Colour trade marks and secondary meaning: the Spanish version

After the Arnoldian reference to the Court of Justice of the European Union (CJEU) regarding the 3-D shape of a Kit Kat, here’s another story on tricky unconventional signs, namely colour trade marks. This time the IPKat takes a trip down to Spain, where the Supreme Court provided some guidelines in its decision of 2 December 2013, recently published.

In 2006, Orange Brand Services Ltd, the British little sister of the French company Orange S.A. [some previous Kat-episodes of the Orange saga here, here and here] filed the international registration (IR) No. 908,137 for a wide number of services of classes 9, 38 and 42. The application reads “Orange. The trademark is composed of a square coloured orange (pantone 151)” and covers the sign on the right.

This IR designated Spain. Once it reached the Spanish Trade Mark Office, the application received a not really warming welcome from Jazz Telecom S.A.U., another telco with a very orange brand image [although those two oranges were slightly different, Merpel notes: the Orange’s orange looks much more orange than the Jazz's other orange], which brought opposition alleging lack of distinctive character. 

The Spanish PTO dismissed Jazztel’s opposition, arguing that the application did not cover a colour as such but a coloured square, which was no reason for excluding that sign from trade mark protection (decision of 15 October 2008). Jazztel appealed the PTO’s decision before the Administrative Court of Madrid, which took a different view and declared the Orange’s trade mark null because, square or not, the orange colour failed to play a distinctive role in the telecommunication field (decision of 14 June 2012). Consequently, Orange brought the issue to the attention of the Supreme Court, also complaining that the Madrid Court “denaturalised” the nature of its trade mark, wrongly assuming it to be a colour trade mark instead of a device sign constituted of an orange-coloured square.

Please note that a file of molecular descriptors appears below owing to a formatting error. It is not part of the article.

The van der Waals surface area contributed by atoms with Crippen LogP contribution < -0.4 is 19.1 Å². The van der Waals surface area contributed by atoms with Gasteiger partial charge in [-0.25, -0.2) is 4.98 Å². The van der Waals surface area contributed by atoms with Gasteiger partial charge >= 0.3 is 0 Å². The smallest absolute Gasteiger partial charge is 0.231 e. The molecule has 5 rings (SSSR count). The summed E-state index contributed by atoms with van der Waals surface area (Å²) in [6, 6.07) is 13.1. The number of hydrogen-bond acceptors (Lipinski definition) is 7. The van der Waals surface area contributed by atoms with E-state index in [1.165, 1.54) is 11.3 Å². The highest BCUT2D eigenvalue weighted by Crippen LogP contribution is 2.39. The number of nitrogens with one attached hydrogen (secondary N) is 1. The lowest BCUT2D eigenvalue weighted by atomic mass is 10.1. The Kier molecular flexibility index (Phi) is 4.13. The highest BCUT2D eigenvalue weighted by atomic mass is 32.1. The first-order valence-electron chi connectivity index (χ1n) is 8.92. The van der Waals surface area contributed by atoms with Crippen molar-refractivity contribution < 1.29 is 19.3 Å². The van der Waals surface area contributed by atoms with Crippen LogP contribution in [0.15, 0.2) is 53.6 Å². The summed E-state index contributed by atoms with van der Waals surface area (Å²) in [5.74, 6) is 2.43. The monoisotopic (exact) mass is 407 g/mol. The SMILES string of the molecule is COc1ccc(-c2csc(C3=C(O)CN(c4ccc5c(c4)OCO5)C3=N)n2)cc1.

Jazz music to Jazztel's ears, the Supreme Court upheld the Madrid Court’s decision, possibly putting the nail in the coffin of Orange’s (squared) colour monopoly dream in Spain.

Also recalling previous Spanish and EU case-law (among other things, the CJEU decisions in Case 104/01,  Libertel and  in Case C-49/02, Bauchemie), the Supreme Court stated that colours generally lack of distinctive character and cannot play a proper distinctive role, as consumers are used to perceiving them as a decorative element rather than as trade marks. Further, it continued, unduly restricting the range of colours that competitors may use in a certain commercial field goes against the common interest (“general interest”, the Spanish Court said, with the words of CJEU in Libertel). 

For these reasons, the Court concluded, registration of colour trade marks should be limited to those “extraordinary circumstances” in which a certain colour acquired distinctive character as a consequence of its use and only insofar as the application is referred to a specific and limited number of products or services.

As to the combination between colour and shapes, the Court mentioned another similar case decided by the EU General Court with reference to the green square illustrated on the right (decision in Case T282/09, Fédération internationale des logis v. OHIM):

It's Jazz, I'm orange:
so what?